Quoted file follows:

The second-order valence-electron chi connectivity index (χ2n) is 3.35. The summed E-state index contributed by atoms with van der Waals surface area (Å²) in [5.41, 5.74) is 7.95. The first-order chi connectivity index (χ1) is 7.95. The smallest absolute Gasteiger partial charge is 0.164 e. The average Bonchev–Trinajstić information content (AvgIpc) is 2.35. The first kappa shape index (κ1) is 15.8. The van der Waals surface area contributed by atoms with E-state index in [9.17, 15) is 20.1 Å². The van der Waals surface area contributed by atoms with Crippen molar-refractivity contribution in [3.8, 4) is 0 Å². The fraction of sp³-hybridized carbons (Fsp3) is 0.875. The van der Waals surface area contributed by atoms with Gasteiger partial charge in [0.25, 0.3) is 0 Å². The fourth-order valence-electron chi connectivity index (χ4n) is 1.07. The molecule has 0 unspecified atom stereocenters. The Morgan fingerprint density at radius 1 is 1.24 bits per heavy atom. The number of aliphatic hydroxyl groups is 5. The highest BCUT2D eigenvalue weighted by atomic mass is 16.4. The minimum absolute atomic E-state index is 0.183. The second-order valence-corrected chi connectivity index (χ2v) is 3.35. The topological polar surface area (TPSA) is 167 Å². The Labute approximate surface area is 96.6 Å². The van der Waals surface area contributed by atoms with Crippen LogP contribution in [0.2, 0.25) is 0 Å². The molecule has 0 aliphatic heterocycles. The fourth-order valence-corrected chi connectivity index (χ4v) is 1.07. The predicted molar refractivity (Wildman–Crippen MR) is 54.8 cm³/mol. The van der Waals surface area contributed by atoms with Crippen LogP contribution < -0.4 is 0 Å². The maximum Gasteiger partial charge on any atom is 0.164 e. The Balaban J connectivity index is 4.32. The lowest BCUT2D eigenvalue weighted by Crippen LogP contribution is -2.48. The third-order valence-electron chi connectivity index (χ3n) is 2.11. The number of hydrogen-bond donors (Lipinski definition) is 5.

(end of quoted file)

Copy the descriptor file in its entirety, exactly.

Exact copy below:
The second-order valence-electron chi connectivity index (χ2n) is 3.35. The summed E-state index contributed by atoms with van der Waals surface area (Å²) in [5.41, 5.74) is 7.95. The first-order chi connectivity index (χ1) is 7.95. The smallest absolute Gasteiger partial charge is 0.164 e. The average Bonchev–Trinajstić information content (AvgIpc) is 2.35. The first kappa shape index (κ1) is 15.8. The van der Waals surface area contributed by atoms with E-state index in [9.17, 15) is 20.1 Å². The van der Waals surface area contributed by atoms with Crippen molar-refractivity contribution in [3.8, 4) is 0 Å². The fraction of sp³-hybridized carbons (Fsp3) is 0.875. The van der Waals surface area contributed by atoms with Gasteiger partial charge in [0.25, 0.3) is 0 Å². The fourth-order valence-electron chi connectivity index (χ4n) is 1.07. The molecule has 0 unspecified atom stereocenters. The Morgan fingerprint density at radius 1 is 1.24 bits per heavy atom. The number of aliphatic hydroxyl groups is 5. The highest BCUT2D eigenvalue weighted by atomic mass is 16.4. The minimum absolute atomic E-state index is 0.183. The second-order valence-corrected chi connectivity index (χ2v) is 3.35. The topological polar surface area (TPSA) is 167 Å². The Labute approximate surface area is 96.6 Å². The van der Waals surface area contributed by atoms with Crippen LogP contribution in [0.2, 0.25) is 0 Å². The molecule has 0 aliphatic heterocycles. The fourth-order valence-corrected chi connectivity index (χ4v) is 1.07. The predicted molar refractivity (Wildman–Crippen MR) is 54.8 cm³/mol. The van der Waals surface area contributed by atoms with Crippen LogP contribution < -0.4 is 0 Å². The maximum Gasteiger partial charge on any atom is 0.164 e. The Balaban J connectivity index is 4.32. The lowest BCUT2D eigenvalue weighted by Crippen LogP contribution is -2.48. The third-order valence-electron chi connectivity index (χ3n) is 2.11. The number of hydrogen-bond donors (Lipinski definition) is 5.